The number of school districts opting to move to a four-day school week is on the rise, and superintendents of districts that have made the switch say that it helps with teacher recruitment and retention.

Chris Fine, superintendent of the Lathrop School District in rural Missouri, said they decided to transition to a four-day week in 2010 strictly for financial reasons. In time, they found another key benefit: It attracted teaching candidates.

“I don't remember even thinking that attracting and retaining teachers was an issue. It wasn’t even a consideration,” Fine said. “For us, (moving to four days) was strictly about saving some money at that time. But certainly, in the next few years, we realized that we had a lot more applicants and quality applicants than we had in the past, so it took on that tone pretty quick.”

Over the past two months, reporters from CNHI Newsrooms nationwide have sought to examine the growing shortage of teachers in some geographic regions and some subject areas and to identify the issues that may be driving it as well as potential solutions for this multi-part special report, "Leaving the Classroom."

Reducing days

In the early 2000s, about 100 school districts across the country decided to cut the school week short. Now, as many as 850 school districts nationwide have made the switch, with many more likely coming, said Paul Thompson, an associate professor of economics at Oregon State University.

“Anytime schools are facing critical resourcing issues, either state budget cuts or issues filling teaching and staff vacancies, I think schools are always looking for something that can attack that problem at very low cost, at least financially for them, and the four-day school week fits that criteria,” Thompson said.

District leaders of mostly rural communities with less than a few thousand students say they initially bought in to the idea as a cost-saving measure. In theory, if schools are open one fewer day per week, there would be fewer expenses such as bus fuel, electricity and heat, even though there was little research to back up those claims, Thompson said.

Now districts are turning to four-day weeks for another reason: teacher recruitment and retention.

Janie Sims, superintendent of Athens Independent School District in Texas, said her district has seen a significant improvement in the quality of teachers they are able to recruit since moving to a four-day week.

Prior to the switch in fall 2019, Sims said they were hiring teachers at the start of their career, many of whom would move on after a couple of years. Now, the four-day week is enough of an incentive for teachers in the middle of their career to come to the district, she said.

Because the four-day school week is still a relatively new concept, it will take time to understand its overall impact on teacher recruiting and retention, Thompson said.

“Keeping good teachers in these districts seems critical, and if the four-day school week allows them to do that, well, maybe this is a good policy to consider,” Thompson said. “Over the next five years, I think we'll know a lot more about whether or not this was successful at retaining teachers … If we see it being successful recruiting teachers, then I think we can maybe see more schools making this switch.”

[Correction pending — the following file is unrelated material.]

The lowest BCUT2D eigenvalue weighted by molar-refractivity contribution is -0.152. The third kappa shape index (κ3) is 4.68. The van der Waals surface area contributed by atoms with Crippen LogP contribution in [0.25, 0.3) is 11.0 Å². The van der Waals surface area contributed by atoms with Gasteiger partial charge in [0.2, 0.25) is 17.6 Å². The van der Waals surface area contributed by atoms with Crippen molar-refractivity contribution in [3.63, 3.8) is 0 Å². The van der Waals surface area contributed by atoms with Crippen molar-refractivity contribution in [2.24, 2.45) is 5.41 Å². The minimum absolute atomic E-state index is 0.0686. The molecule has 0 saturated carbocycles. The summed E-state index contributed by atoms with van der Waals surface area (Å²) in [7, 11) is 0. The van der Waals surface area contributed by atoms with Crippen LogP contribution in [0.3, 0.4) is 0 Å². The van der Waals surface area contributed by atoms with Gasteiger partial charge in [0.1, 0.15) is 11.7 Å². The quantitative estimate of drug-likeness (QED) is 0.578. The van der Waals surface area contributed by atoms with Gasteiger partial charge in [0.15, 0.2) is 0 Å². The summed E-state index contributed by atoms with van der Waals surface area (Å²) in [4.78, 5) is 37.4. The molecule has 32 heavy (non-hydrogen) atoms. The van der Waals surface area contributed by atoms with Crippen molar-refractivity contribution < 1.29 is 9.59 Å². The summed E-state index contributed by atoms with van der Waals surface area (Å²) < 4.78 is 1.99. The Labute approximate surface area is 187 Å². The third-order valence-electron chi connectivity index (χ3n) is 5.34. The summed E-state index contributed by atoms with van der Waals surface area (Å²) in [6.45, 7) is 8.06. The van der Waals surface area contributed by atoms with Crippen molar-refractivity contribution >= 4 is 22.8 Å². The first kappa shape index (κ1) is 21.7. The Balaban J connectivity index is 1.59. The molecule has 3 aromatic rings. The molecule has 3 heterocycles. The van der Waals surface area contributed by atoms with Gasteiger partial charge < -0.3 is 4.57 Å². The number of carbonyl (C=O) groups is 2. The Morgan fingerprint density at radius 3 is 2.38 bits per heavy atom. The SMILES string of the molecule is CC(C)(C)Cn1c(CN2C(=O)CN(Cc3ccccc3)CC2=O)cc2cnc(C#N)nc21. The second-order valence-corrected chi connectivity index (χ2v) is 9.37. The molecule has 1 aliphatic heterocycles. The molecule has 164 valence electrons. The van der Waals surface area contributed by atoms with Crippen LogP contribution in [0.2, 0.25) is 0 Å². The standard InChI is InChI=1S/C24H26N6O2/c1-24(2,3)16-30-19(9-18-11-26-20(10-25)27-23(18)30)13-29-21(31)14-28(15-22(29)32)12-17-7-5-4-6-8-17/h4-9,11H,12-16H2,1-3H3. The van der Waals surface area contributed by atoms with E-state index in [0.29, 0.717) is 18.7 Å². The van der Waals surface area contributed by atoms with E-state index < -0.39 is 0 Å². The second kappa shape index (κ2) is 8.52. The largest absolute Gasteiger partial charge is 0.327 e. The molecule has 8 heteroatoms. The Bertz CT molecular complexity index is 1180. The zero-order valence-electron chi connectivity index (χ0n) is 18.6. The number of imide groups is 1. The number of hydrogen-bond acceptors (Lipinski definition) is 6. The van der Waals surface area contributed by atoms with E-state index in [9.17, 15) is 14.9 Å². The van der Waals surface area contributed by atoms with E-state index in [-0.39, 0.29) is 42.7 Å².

Academic impact

An oft-cited concern with the four-day school week is the impact it could have on student academics.

While most districts make each remaining school day longer to accommodate the shorter week, that doesn’t necessarily translate into more teaching minutes, said Emily Morton, with the education research organization NWEA.

“We still don't really, totally understand how time ends up being used. So if you take Friday and you put it into Monday through Thursday, does math go from being 40 minutes to an hour? What do teachers do with that extra 20 minutes? Do they go on to the next lesson? Do they use that extra time for support? Those are questions that I'm really interested in and we don't really quite have answers on yet,” Morton said.

Morton said her research has found a consistent small to medium negative effect on student achievement in four-day schools. She said she doesn’t look at one district’s scores over time but rather compares them to similar schools with five-day weeks.

She added that it is difficult to determine what impacts academics because each district structures its four-day week differently.

Fine and Sims said they have seen little to no academic impact since moving to a four-day schedule.

Melonie Hau, superintendent of Newcastle Public Schools in Oklahoma, said the four-day week has actually enhanced the educational experience for her students, who use the fifth day to do internships, study or work in jobs.

Other considerations

Hau added that stakeholder support is key. While a district may feel the change is necessary, it won’t work if some in the community aren’t on board, she said.

“School leaders really need to make sure that they're meeting the needs of their students and their community when they think about going to a four-day week,” she said.

All three superintendents said that as long as their community and staff continue to enjoy the schedule, their districts won’t return to a five-day week in the near future — and they may never return at all.

“There is no wanting to go back. It's pretty much what we do right now,” Fine said.

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